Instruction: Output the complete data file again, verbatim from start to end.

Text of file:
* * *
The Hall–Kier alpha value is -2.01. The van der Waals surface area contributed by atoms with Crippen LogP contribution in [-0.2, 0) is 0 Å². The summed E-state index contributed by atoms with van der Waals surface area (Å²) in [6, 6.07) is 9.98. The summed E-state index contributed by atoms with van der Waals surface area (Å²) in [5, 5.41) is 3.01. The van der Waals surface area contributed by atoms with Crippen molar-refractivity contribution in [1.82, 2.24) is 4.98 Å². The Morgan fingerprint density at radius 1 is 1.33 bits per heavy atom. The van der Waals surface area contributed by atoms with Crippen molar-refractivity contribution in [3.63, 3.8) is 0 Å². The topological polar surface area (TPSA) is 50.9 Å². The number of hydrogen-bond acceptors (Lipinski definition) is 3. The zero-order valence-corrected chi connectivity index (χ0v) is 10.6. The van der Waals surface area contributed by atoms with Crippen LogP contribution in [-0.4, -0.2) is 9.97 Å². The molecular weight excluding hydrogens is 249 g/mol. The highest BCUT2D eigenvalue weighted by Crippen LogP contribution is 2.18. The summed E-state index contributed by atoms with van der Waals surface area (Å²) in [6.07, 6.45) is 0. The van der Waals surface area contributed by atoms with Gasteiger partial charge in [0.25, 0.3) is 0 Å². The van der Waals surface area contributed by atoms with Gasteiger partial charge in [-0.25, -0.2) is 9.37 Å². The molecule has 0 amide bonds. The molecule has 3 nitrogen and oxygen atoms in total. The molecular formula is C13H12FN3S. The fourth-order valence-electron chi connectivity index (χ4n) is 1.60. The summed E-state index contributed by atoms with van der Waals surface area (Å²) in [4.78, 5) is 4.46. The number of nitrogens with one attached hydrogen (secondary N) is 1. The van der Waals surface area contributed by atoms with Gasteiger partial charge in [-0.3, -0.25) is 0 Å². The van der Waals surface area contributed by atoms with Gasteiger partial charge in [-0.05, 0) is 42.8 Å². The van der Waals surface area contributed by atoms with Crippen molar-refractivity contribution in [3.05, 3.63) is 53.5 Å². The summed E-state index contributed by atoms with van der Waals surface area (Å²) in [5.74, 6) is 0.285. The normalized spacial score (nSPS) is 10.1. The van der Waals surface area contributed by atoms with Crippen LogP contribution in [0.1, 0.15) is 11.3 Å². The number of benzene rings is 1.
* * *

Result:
The Hall–Kier alpha value is -2.01. The van der Waals surface area contributed by atoms with Crippen LogP contribution in [-0.2, 0) is 0 Å². The summed E-state index contributed by atoms with van der Waals surface area (Å²) in [6, 6.07) is 9.98. The summed E-state index contributed by atoms with van der Waals surface area (Å²) in [5, 5.41) is 3.01. The van der Waals surface area contributed by atoms with Crippen molar-refractivity contribution in [1.82, 2.24) is 4.98 Å². The Morgan fingerprint density at radius 1 is 1.33 bits per heavy atom. The van der Waals surface area contributed by atoms with Crippen molar-refractivity contribution in [3.63, 3.8) is 0 Å². The topological polar surface area (TPSA) is 50.9 Å². The number of hydrogen-bond acceptors (Lipinski definition) is 3. The zero-order valence-corrected chi connectivity index (χ0v) is 10.6. The van der Waals surface area contributed by atoms with Crippen LogP contribution in [-0.4, -0.2) is 9.97 Å². The molecular weight excluding hydrogens is 249 g/mol. The highest BCUT2D eigenvalue weighted by Crippen LogP contribution is 2.18. The summed E-state index contributed by atoms with van der Waals surface area (Å²) in [6.07, 6.45) is 0. The van der Waals surface area contributed by atoms with Gasteiger partial charge in [0.25, 0.3) is 0 Å². The van der Waals surface area contributed by atoms with Gasteiger partial charge in [-0.25, -0.2) is 9.37 Å². The molecule has 0 amide bonds. The molecule has 3 nitrogen and oxygen atoms in total. The molecular formula is C13H12FN3S. The fourth-order valence-electron chi connectivity index (χ4n) is 1.60. The summed E-state index contributed by atoms with van der Waals surface area (Å²) in [4.78, 5) is 4.46. The number of nitrogens with one attached hydrogen (secondary N) is 1. The van der Waals surface area contributed by atoms with Gasteiger partial charge in [-0.3, -0.25) is 0 Å². The van der Waals surface area contributed by atoms with Gasteiger partial charge in [-0.05, 0) is 42.8 Å². The van der Waals surface area contributed by atoms with Crippen molar-refractivity contribution in [3.05, 3.63) is 53.5 Å². The summed E-state index contributed by atoms with van der Waals surface area (Å²) in [5.74, 6) is 0.285. The normalized spacial score (nSPS) is 10.1. The van der Waals surface area contributed by atoms with Crippen LogP contribution in [0.1, 0.15) is 11.3 Å². The number of benzene rings is 1.